|1962–1972||Chairman, Board of Directors, Aerospace Research Applications Center, Indiana University|
(made space research information available to industry)
|1962–1971||Member, Board of Trustees, Earlham College|
|1962–1971||Member, Board of Trustees, Indiana Institute of Technology|
|1962–1970||Member, Wabash College Development Board|
|1962–1969||Member, National Board of Directors, Goodwill Industries of America|
|1962–1963||Adviser to the Chicago Public School System|
|1963–1977||Trustee, Malpas Trust|
(fund provides full scholarships, DePauw-related)
|1963–1970||Chairman of Board and Trustee (to 1971), Education and World Affairs|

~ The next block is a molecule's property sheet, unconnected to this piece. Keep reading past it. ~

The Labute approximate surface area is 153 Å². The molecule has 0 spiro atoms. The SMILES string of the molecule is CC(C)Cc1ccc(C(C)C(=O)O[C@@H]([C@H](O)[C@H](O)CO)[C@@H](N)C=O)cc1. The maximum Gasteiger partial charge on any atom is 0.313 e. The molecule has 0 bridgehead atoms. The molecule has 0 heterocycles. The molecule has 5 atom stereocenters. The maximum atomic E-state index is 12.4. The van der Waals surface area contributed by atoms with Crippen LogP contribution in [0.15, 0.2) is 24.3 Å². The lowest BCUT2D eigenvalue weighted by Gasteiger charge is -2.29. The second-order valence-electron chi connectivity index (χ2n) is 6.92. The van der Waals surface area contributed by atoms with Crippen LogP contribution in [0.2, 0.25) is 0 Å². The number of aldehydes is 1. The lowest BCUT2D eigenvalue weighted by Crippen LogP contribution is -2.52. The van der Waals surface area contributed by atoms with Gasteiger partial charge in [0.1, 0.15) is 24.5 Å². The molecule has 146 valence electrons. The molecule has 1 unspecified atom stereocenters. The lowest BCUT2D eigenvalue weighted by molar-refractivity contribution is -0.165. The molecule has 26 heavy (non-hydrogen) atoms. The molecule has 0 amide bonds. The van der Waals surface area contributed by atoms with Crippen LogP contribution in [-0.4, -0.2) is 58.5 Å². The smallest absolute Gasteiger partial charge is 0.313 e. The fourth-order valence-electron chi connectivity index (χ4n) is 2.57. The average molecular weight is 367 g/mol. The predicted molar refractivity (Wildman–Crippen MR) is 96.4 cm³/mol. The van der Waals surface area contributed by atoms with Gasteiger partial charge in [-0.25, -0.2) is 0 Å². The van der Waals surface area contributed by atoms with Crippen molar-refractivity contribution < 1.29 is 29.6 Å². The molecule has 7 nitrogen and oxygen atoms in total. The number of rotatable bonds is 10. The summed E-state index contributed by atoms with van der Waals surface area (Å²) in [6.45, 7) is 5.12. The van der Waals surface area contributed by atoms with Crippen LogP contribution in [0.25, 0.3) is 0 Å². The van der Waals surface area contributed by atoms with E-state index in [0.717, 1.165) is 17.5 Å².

(broad spectrum of international projects)
|1963||Member, Committee of the Michigan Coordinating Council for Public Higher Education to Consider Expansion of Medical Education in the State of Michigan|
|1963||Advisory Committee, U.S. Educational and Cultural Programs, Brookings Institution|
|1963–1964||Legislature’s Consultant on Higher Education, State of New York|
|1964–1972||Chairman, Indiana Advisory Commission on Academic Facilities|
(vehicle for distribution of federal funds for academic buildings)
|1964–1965||Member and Vice Chairman, National Commission on Humanities|
(recommended federal support)
|1965–present||Member, Board of Visitors, Tulane University|
|1965–1970||Member, Board of Trustees, Center for Applied Linguistics|
|1965–1968||Director, Indiana Judicial Study Commission|
|1965–1966||Chairman, Ford Foundation Committee to Survey the University of Pittsburgh|
(survey prompted by financial difficulties)
|1965||Member, President’s Committee on U.S.–Soviet Trade Relations|
(recommended increased trade)